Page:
Study of factors affecting uptake of exclusive Breastfeeding among HIV positive postnatal mothers in Kitwe urban district
Sishwashwa, Lizzie Chileya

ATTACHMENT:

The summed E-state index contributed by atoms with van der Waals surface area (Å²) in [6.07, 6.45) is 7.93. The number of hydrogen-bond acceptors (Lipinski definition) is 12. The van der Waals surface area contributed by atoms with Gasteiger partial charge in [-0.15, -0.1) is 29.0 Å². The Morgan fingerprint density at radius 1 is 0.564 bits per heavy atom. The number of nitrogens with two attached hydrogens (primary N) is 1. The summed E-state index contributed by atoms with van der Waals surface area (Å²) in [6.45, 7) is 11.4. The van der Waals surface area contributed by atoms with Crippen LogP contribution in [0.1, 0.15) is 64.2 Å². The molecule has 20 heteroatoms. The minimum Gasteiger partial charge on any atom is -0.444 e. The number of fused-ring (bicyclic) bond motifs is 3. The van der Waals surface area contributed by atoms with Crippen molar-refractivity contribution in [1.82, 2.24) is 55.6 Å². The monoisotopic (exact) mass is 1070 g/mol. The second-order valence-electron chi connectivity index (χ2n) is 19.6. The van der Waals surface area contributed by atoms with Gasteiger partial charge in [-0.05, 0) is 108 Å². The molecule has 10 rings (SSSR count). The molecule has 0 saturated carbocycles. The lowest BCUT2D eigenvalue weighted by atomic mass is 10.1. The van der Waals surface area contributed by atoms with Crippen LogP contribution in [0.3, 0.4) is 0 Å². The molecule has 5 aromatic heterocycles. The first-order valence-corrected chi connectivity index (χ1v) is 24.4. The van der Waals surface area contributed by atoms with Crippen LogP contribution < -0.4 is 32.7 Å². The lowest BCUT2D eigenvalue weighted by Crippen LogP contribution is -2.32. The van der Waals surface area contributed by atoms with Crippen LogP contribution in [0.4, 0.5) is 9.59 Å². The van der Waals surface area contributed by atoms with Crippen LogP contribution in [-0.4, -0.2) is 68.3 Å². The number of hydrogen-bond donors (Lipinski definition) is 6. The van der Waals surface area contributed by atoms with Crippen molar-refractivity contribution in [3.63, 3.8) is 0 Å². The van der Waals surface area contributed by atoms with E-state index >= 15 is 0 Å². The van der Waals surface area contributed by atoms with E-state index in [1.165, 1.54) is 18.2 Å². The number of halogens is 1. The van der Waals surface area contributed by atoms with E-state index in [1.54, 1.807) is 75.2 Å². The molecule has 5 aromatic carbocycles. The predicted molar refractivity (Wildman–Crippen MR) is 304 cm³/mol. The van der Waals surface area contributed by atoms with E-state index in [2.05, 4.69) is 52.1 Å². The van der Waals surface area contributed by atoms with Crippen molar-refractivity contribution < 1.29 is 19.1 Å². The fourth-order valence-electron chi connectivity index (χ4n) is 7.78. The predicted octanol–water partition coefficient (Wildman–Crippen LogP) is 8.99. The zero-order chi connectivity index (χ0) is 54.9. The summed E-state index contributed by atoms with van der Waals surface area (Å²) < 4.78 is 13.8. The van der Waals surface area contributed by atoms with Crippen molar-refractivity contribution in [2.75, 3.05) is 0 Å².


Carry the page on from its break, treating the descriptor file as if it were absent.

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The main objectives of this study were to (i) to determine if educational level affect Uptake of exclusive breastfeeding among HIV positive postnatal mothers. (ii) to establish whether lack of decision making powers affect Uptake of exclusive breastfeeding among HIV positive postnatal mothers. (iii) to establish if social cultural stigma affects Uptake of exclusive breastfeeding among HIV positive postnatal mothers. This was a descriptive study and was conducted in all the clinics, which have implemented the PMTCT programme in Kitwe urban district. Data was collected using a Survey Questionnaire and One to One In - depth interviews. Qualitative data was analysed using Content analysis with the help of the N vivo software version 2.2. Quantitative data was analysed selecting univariate and bivariate analysis. Simple random sampling was used to sample the mothers. The study came up with the following findings; there was an association between education level and uptake of exclusive breastfeeding. The results were statistically significant (X2 4.99; p value 0.025). Mothers with high education took up exclusive breastfeeding more than mothers with low education. However, there was no association between decision making and uptake of exclusive breastfeeding. The two were statistically different (X2 2.87; p value 0.237). As for social cultural stigma, the study’s findings were that there was an association between social cultural stigma and uptake of exclusive breastfeeding. The observed differences were statistically significant (X2 10.74; p value 0.001). In conclusion, the factors affecting uptake of exclusive breastfeeding were noted to be level of education of mothers and social cultural stigma.